Will Tuttle’s The World Peace Diet
hit number 1 yesterday on Amazon.com. Today, it’s number 11 (Amazon updates hourly), but still, this was a serious feat. I like to research questions to inform my views (and I like data as a general matter). So, I did some quick key word search at Amazon and at Google.
As I understand "best-seller", what that means is that for part of the day yesterday, Will’s book was the best-selling book in Amazon’s catalog. That means his book was more popular (briefly) than Karl Rove’s book, more popular (briefly) than Michael Pollan’s book, Alicia Silverstone’s book The Kind Diet (which has also done very well) and about 10,000,000 other books that Amazon sells according to Internet Retailer in terms of sales.
There are 2,621 books that turn up with the search term ‘vegan’ at Amazon.com. That may not seem exorbitant but there only 16,998 that return for "feminism" and only 936 return for "transgender". Not all of these books are about veganism or necessarily pro-vegan (key word searches aren't that reliable). But there are a wide variety of books about veganism available to the market today. The more important question is: who’s making these books financially successful? Who's taking the financial gamble to decide that these books are ready for public purchase?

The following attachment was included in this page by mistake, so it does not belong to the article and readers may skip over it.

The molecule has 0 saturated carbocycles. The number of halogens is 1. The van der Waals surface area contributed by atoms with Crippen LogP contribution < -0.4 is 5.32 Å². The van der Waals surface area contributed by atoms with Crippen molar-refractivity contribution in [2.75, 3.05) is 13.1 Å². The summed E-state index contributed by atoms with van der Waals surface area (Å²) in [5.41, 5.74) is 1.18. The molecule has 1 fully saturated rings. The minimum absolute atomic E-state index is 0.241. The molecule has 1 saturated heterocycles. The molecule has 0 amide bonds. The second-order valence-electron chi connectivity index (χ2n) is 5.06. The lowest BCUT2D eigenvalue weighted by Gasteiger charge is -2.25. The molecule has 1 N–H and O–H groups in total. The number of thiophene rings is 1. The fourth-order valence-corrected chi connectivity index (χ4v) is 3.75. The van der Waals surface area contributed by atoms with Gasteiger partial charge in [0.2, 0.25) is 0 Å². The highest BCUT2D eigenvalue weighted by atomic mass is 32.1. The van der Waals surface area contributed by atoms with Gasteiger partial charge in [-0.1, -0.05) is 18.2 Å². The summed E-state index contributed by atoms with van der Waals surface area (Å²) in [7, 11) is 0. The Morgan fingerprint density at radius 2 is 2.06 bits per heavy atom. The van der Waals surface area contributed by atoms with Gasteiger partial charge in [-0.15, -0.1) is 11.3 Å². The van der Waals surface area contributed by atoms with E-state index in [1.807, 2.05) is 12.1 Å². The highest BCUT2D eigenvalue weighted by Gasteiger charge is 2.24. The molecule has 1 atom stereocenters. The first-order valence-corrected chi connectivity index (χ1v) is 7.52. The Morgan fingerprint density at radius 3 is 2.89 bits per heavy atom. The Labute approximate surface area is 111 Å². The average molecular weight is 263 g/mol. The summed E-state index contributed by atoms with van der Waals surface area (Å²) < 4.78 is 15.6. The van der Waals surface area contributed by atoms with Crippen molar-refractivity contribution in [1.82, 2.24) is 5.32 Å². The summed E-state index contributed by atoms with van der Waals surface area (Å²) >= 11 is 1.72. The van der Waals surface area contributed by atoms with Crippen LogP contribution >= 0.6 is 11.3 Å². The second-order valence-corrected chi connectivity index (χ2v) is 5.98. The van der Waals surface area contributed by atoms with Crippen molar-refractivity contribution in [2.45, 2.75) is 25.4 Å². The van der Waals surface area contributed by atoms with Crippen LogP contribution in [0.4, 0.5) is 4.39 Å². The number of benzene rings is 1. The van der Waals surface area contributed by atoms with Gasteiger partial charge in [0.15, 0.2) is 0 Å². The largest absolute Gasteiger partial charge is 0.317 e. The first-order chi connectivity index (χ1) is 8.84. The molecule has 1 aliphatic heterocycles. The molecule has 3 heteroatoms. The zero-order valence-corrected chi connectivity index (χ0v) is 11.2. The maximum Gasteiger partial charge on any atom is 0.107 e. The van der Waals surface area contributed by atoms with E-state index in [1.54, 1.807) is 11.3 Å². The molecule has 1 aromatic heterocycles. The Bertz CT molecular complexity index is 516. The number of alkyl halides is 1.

I don't think it's an enormous but strangely undiscovered continent of vegans. It’s far more likely to be a generally non-vegan public who are curious about these issues and non-vegan publishers who see a clear opportunity to sell books to them. And it’s not just books and people who buy books.